With The Story of English in 100 Words, David Crystal took us on a tour through the history of our language. Now, with Spell It Out, he takes on the task of answering all the questions about how we spell: "Why is English spelling so difficult?" Or "Why are good spellers so proud of their achievement that when they see a misspelling they condemn the writer as sloppy, lazy, or uneducated?" In thirty-seven short, engaging and informative chapters, Crystal takes readers on a history of English spelling, starting with the Roman missionaries' sixth century introduction of the Roman alphabet and ending with where the language might be going. He looks individually at each letter in the alphabet and its origins. He considers the question of vowels and how people developed a way to tell whether or not it was long or short. He looks at influences from other cultures, and explains how English speakers understood that the "o" in "hopping" was a short vowel, rather than the long vowel of "hoping". If you've ever asked yourself questions like "Why do the words "their", "there" and "they're" sound alike, but mean very different things?" or "How can we tell the difference between "charge" the verb and "charge" the noun?" David Crystal's Spell It Out will spell it all out for you.
DAVID CRYSTAL is the author of The Story of English in 100 Words and Honorary Professor of Linguistics at the University of Wales, Bangor. In 1995, he was awarded the Order of the British Empire for services to the English language. He lives in the United Kingdom.
Wheelock’s Latin 7th Edition retains its signature core of authentic Latin readings—curated from the works of Cicero, Vergil, and other major Roman authors of classical literature, drama, and poetry, as well as inscriptions, artifacts, and even authentic graffiti—that demonstrate the ancient Romans’ everyday use of Latin: Latin as a living language.
With expanded English-Latin/Latin-English vocabulary sections, tightly retooled comprehension and discussion questions, self-tutorial exercises, translation tips, etymological aids, maps, and dozens of photos and illustrations that capture aspects of classical culture and mythology, Wheelock’s Latin 7th Edition is the essential resource for students beginning their journey into the heart of the classical world.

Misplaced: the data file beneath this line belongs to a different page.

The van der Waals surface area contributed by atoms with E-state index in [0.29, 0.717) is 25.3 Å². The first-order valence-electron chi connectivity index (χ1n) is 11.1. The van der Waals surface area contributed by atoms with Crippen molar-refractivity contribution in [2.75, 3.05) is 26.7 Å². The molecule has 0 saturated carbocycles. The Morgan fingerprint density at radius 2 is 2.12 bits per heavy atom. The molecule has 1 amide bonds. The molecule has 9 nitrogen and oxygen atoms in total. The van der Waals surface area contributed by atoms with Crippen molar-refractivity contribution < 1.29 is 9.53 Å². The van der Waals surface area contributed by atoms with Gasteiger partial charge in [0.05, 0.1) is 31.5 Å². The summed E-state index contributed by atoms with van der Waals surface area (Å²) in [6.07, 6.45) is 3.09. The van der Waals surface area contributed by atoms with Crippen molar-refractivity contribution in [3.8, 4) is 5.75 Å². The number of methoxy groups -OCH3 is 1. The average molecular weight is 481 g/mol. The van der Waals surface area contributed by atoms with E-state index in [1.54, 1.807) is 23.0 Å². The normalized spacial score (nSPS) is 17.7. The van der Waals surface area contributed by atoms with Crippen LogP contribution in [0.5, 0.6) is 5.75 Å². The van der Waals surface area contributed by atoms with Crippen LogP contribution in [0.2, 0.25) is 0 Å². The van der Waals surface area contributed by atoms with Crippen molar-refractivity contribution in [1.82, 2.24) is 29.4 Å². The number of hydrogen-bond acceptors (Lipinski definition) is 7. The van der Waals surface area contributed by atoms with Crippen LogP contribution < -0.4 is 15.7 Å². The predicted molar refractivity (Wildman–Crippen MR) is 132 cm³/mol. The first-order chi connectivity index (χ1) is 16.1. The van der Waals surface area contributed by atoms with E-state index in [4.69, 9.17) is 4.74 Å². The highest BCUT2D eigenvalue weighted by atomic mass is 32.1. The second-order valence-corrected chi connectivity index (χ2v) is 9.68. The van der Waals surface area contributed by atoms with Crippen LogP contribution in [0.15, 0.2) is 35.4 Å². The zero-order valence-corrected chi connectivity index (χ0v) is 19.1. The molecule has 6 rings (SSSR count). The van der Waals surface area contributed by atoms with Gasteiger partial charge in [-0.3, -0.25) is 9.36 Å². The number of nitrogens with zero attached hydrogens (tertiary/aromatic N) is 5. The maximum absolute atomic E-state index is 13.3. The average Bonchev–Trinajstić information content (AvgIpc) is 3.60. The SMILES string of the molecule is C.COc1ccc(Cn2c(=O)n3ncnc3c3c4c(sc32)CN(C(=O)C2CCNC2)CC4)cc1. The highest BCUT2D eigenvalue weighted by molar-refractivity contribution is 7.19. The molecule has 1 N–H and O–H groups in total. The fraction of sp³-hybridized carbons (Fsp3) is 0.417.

In The Story of English in 100 Words, an entertaining history of the world's most ubiquitous language, David Crystal draws on one hundred words that best illustrate the huge variety of sources, influences and events that have helped to shape our vernacular since the first definitively English word—‘roe'—was written down on the femur of a roe deer in the fifth century. Featuring ancient words (‘loaf'), cutting edge terms that relfect our world (‘twittersphere'), indispensible words that shape our tongue (‘and', ‘what'), fanciful words (‘fopdoodle') and even obscene expressions (the "c word"...), David Crystal takes readers on a tour of the winding byways of our language via the rude, the obscure and the downright surprising.
Linguistics has long shied away from claiming any link between a language and the culture of its speakers: too much simplistic (even bigoted) chatter about the romance of Italian and the goose-stepping orderliness of German has made serious thinkers wary of the entire subject. But now, acclaimed linguist Guy Deutscher has dared to reopen the issue. Can culture influence language—and vice versa? Can different languages lead their speakers to different thoughts? Could our experience of the world depend on whether our language has a word for "blue"?
Challenging the consensus that the fundaments of language are hard-wired in our genes and thus universal, Deutscher argues that the answer to all these questions is—yes. In thrilling fashion, he takes us from Homer to Darwin, from Yale to the Amazon, from how to name the rainbow to why Russian water—a "she"—becomes a "he" once you dip a tea bag into her, demonstrating that language does in fact reflect culture in ways that are anything but trivial. Audacious, delightful, and field-changing, Through the Language Glass is a classic of intellectual discovery.